A benefit of group-specific permissions to delete content, is that unlike the trust more and verify approach, you can assign the ability to delete content to a more trusted group administrative role rather than centralizing that capability at a sitewide administrator role.
Group can be extended by the Group Media and Subgroup modules. Group Media provides group relationships for media entities—allowing media to be “owned” by a group with permissions for creating and editing the media within a group. The Subgroups module allows permissions to be inherited up and down a hierarchy of groups.
Workbench is a suite of modules that make it easier for an editor to edit content they created. Much of the Workbench experience is essentially pre-made views that can be overridden with additional customizations.
Workbench Moderation is a module that in many ways led to much of the functionality in the Content Moderation modules in core—and as such Workbench Moderation is deprecated as of Drupal 9 and not recommended for new sites on Drupal 9 or 10.
Workbench Access provides another layer of permissions that can be applied to sitewide roles through an access schema based on either menu or taxonomy hierarchies. And it’s fairly easy to retrofit a site with the “trust but verify” approach mentioned above.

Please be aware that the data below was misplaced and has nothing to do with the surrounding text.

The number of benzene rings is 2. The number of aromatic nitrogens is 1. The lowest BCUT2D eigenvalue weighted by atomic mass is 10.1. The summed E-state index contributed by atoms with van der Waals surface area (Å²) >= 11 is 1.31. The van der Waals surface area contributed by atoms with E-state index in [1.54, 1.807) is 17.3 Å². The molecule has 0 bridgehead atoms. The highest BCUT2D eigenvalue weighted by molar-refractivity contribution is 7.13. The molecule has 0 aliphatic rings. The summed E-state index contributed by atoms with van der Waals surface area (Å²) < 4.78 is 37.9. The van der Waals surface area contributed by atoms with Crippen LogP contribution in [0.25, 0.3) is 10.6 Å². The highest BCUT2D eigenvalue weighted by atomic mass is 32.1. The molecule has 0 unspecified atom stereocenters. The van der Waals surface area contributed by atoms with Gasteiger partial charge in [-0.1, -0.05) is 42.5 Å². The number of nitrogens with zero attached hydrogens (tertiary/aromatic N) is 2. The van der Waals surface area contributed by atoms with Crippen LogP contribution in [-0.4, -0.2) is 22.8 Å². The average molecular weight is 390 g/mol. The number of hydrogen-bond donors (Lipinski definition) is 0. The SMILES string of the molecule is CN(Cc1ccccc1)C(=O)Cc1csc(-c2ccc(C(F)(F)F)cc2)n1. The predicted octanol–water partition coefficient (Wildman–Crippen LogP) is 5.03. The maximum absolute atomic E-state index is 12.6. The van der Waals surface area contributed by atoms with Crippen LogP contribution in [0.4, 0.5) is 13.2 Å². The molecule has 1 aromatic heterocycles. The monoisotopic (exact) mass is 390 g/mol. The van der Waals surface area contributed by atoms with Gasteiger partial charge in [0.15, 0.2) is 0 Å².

Choosing between a menu and taxonomy access schema has some important considerations. Both menu and taxonomy have hierarchy (parent to child relationships). Hierarchy allows the site to be divided into sections and for users to be assigned to a section where their sitewide roles and permissions are applied. Per the module maintainers, “Note that the module only controls access to content editing. It does not provide any content filtering of access restrictions for users trying to view that content.”
Taxonomy hierarchy is limited to within a specific vocabulary. Taxonomy terms can be a rendered entity at a particular page path or a view that takes the contextual argument of a term ID. With a little configuration, term view pages or term pages with block views receiving a contextual argument could make a decent “landing page” for a group. However, taxonomy terms are missing some of the base fields that content types have such as author and revisions that are displayed in a revisions administrative view. (Under the hood, terms have had revisions since Drupal 10.1, but at the time of this writing, the UI for taxonomy terms has not made it into core.)